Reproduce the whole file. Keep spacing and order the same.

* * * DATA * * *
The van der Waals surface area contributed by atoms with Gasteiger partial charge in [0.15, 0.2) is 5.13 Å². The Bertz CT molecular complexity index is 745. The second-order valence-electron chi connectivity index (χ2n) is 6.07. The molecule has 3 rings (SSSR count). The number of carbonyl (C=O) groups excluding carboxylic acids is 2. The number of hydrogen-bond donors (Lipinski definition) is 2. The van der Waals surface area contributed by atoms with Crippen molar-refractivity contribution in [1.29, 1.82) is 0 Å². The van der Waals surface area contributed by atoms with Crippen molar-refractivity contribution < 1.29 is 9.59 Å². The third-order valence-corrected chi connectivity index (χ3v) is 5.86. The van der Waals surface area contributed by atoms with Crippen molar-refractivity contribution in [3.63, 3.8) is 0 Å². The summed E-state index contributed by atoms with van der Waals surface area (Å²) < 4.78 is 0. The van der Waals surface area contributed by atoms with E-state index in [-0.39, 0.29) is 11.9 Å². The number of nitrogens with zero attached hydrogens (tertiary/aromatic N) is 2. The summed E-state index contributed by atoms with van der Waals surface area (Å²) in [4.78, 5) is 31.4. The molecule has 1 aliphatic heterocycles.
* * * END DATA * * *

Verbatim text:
The van der Waals surface area contributed by atoms with Gasteiger partial charge in [0.15, 0.2) is 5.13 Å². The Bertz CT molecular complexity index is 745. The second-order valence-electron chi connectivity index (χ2n) is 6.07. The molecule has 3 rings (SSSR count). The number of carbonyl (C=O) groups excluding carboxylic acids is 2. The number of hydrogen-bond donors (Lipinski definition) is 2. The van der Waals surface area contributed by atoms with Crippen molar-refractivity contribution in [1.29, 1.82) is 0 Å². The van der Waals surface area contributed by atoms with Crippen molar-refractivity contribution < 1.29 is 9.59 Å². The third-order valence-corrected chi connectivity index (χ3v) is 5.86. The van der Waals surface area contributed by atoms with Crippen molar-refractivity contribution in [3.63, 3.8) is 0 Å². The summed E-state index contributed by atoms with van der Waals surface area (Å²) < 4.78 is 0. The van der Waals surface area contributed by atoms with E-state index in [-0.39, 0.29) is 11.9 Å². The number of nitrogens with zero attached hydrogens (tertiary/aromatic N) is 2. The summed E-state index contributed by atoms with van der Waals surface area (Å²) in [4.78, 5) is 31.4. The molecule has 1 aliphatic heterocycles.